NEW ZEALAND - An on-farm exercise run by the Ministry for Primary Industries (MPI) shows that New Zealand is well prepared to manage the biosecurity aspects of a foot and mouth disease (FMD) outbreak, the ministry has said.
MPI Acting Director Investigations, Diagnostic Centres and Response (IDC&R) John Sanson says the 1-day exercise at a dairy farm in Te Rapa in the Waikato is part of a suite of work underway to make sure the country is well prepared to deal with the disease.
The scenario began with an incident controller arriving at the farm and taking over from a surveillance veterinarian on site. About 30 people (including observers) took part in the exercise. No animals were involved in the exercise.
"In an outbreak, a property with even one infected animal would have to have all of their FMD- susceptible stock humanely destroyed within 24 hours. This would include all cattle, sheep, deer, pigs and goats. There would also be national movement restrictions put in place immediately when the disease is confirmed, to reduce the risk of the disease being moved around the country by infected livestock," he said.
"We wanted to test how our operational plans for destroying animals, disposing of carcasses, quarantining a property and disinfecting vehicles and equipment fit together in the field, as well as how the on-farm roles work together."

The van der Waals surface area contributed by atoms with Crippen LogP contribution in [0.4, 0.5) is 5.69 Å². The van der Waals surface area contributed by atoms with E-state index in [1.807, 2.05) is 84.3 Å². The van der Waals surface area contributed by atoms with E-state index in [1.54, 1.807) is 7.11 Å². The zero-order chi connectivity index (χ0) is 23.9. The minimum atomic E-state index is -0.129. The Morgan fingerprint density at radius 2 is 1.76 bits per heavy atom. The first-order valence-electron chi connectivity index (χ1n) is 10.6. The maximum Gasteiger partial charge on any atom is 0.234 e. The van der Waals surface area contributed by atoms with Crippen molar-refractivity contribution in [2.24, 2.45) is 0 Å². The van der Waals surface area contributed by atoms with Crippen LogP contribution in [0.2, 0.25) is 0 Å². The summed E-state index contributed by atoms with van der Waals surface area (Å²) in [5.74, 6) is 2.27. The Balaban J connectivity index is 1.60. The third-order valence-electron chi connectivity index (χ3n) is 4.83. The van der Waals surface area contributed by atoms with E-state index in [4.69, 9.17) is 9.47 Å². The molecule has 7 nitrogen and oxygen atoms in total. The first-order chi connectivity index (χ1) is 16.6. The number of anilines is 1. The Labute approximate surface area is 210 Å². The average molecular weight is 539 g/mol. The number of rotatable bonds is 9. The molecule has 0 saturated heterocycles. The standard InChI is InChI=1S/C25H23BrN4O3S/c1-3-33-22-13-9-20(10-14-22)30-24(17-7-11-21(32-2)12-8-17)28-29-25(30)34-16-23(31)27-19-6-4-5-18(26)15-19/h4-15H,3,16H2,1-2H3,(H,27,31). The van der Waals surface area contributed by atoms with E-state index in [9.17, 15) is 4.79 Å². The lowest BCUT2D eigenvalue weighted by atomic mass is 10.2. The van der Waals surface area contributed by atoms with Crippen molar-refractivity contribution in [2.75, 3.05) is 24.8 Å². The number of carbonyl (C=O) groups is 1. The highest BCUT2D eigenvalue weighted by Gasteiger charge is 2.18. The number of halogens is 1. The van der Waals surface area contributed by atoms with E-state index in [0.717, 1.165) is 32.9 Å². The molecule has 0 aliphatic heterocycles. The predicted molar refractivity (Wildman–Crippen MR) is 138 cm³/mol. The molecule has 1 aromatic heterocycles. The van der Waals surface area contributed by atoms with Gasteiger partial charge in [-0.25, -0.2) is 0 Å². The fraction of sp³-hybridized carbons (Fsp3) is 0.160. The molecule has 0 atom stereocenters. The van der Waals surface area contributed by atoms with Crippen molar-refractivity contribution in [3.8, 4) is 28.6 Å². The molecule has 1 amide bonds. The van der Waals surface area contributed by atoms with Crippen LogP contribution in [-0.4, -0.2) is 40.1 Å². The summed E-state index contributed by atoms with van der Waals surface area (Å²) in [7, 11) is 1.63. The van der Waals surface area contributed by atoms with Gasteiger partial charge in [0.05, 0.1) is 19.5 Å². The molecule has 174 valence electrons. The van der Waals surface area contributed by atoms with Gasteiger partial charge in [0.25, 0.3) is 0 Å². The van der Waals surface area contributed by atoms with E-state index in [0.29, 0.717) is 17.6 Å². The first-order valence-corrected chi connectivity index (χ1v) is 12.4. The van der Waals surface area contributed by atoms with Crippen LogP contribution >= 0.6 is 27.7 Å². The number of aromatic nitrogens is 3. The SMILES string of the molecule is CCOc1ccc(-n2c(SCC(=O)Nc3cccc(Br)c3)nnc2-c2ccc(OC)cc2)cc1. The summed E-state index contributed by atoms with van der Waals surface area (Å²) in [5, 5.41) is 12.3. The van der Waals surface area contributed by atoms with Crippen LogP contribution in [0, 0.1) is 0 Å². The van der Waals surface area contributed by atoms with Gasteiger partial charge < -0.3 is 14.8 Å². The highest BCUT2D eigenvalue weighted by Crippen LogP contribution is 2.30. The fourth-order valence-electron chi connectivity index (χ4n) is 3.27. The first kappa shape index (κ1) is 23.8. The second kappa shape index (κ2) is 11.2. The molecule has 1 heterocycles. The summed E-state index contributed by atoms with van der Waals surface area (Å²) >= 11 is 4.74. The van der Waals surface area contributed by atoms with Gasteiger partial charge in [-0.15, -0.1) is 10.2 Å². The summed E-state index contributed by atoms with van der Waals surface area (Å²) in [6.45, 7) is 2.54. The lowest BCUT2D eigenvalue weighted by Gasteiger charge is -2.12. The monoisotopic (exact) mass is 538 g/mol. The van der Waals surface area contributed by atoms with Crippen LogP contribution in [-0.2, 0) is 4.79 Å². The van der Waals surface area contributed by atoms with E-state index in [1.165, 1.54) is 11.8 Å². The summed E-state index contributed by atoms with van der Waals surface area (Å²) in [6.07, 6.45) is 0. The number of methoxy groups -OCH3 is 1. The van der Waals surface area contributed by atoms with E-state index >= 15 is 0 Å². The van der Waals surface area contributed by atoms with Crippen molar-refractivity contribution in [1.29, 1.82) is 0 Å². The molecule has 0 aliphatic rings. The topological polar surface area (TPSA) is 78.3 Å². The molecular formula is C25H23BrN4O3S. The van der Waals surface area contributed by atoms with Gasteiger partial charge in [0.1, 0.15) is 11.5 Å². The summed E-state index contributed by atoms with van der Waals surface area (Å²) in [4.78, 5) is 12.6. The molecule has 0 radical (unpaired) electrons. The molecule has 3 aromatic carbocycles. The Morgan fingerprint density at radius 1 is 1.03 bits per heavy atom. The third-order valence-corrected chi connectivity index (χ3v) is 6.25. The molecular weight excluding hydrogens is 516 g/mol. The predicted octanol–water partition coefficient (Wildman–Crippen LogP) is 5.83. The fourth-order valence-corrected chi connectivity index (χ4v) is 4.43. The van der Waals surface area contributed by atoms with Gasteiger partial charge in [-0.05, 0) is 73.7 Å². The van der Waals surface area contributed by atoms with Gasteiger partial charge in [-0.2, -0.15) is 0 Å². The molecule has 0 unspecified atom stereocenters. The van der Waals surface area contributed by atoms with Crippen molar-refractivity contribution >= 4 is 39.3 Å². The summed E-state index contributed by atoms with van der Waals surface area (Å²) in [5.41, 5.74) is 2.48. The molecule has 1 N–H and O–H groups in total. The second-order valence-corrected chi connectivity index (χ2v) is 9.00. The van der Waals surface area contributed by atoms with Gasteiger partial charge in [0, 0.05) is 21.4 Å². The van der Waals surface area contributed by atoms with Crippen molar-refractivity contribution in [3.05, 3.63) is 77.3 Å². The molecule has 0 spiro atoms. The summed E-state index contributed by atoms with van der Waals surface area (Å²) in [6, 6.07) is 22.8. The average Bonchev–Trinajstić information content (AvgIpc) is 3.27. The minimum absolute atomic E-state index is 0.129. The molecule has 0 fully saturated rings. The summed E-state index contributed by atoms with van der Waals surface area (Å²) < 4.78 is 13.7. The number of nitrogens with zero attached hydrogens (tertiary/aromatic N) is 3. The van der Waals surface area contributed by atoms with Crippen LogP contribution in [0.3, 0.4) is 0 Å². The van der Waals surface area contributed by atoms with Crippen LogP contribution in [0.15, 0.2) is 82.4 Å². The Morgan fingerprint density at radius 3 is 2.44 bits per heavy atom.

Mr Sanson says the plans have been developed over 3 years, in partnership with the livestock industries and local government as well as overseas input.
"We have tested our plans to make sure they will work for the people who will be using them in the unlikely event of an outbreak," he said. "We have also identified a few gaps to work on. We’re confident these plans are in good shape to help us to swiftly deal with an FMD outbreak if that is something we ever face."
It is estimated that a large outbreak of FMD could cost New Zealand $16 billion, a cost of more than $3000 for every New Zealander. A large outbreak like that in the UK in 2001 would cost considerably more.
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